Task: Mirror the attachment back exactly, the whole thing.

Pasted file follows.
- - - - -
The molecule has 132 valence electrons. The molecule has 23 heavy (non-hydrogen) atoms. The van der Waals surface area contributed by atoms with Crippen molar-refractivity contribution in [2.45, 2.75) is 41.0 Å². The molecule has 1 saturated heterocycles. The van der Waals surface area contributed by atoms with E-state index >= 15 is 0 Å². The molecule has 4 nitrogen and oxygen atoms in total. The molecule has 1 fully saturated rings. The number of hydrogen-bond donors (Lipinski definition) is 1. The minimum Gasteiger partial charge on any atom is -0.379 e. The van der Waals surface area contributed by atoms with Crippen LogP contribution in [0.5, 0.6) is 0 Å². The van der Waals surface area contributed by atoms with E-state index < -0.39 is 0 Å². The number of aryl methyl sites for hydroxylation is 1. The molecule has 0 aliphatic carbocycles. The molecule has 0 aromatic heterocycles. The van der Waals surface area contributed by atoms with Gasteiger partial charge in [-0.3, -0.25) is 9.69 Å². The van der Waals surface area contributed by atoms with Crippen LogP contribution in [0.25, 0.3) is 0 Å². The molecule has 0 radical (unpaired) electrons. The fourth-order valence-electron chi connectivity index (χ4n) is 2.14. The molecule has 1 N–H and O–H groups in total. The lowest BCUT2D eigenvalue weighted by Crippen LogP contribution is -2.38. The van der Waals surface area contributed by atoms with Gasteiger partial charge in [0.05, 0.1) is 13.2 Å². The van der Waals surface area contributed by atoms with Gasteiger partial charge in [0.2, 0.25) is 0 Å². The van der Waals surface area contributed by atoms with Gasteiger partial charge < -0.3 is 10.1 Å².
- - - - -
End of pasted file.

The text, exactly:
The molecule has 132 valence electrons. The molecule has 23 heavy (non-hydrogen) atoms. The van der Waals surface area contributed by atoms with Crippen molar-refractivity contribution in [2.45, 2.75) is 41.0 Å². The molecule has 1 saturated heterocycles. The van der Waals surface area contributed by atoms with E-state index >= 15 is 0 Å². The molecule has 4 nitrogen and oxygen atoms in total. The molecule has 1 fully saturated rings. The number of hydrogen-bond donors (Lipinski definition) is 1. The minimum Gasteiger partial charge on any atom is -0.379 e. The van der Waals surface area contributed by atoms with Crippen LogP contribution in [0.5, 0.6) is 0 Å². The van der Waals surface area contributed by atoms with E-state index < -0.39 is 0 Å². The number of aryl methyl sites for hydroxylation is 1. The molecule has 0 aliphatic carbocycles. The molecule has 0 aromatic heterocycles. The van der Waals surface area contributed by atoms with Gasteiger partial charge in [-0.3, -0.25) is 9.69 Å². The van der Waals surface area contributed by atoms with Crippen LogP contribution in [0.25, 0.3) is 0 Å². The molecule has 0 radical (unpaired) electrons. The fourth-order valence-electron chi connectivity index (χ4n) is 2.14. The molecule has 1 N–H and O–H groups in total. The lowest BCUT2D eigenvalue weighted by Crippen LogP contribution is -2.38. The van der Waals surface area contributed by atoms with Gasteiger partial charge in [0.05, 0.1) is 13.2 Å². The van der Waals surface area contributed by atoms with Gasteiger partial charge in [0.2, 0.25) is 0 Å². The van der Waals surface area contributed by atoms with Gasteiger partial charge < -0.3 is 10.1 Å².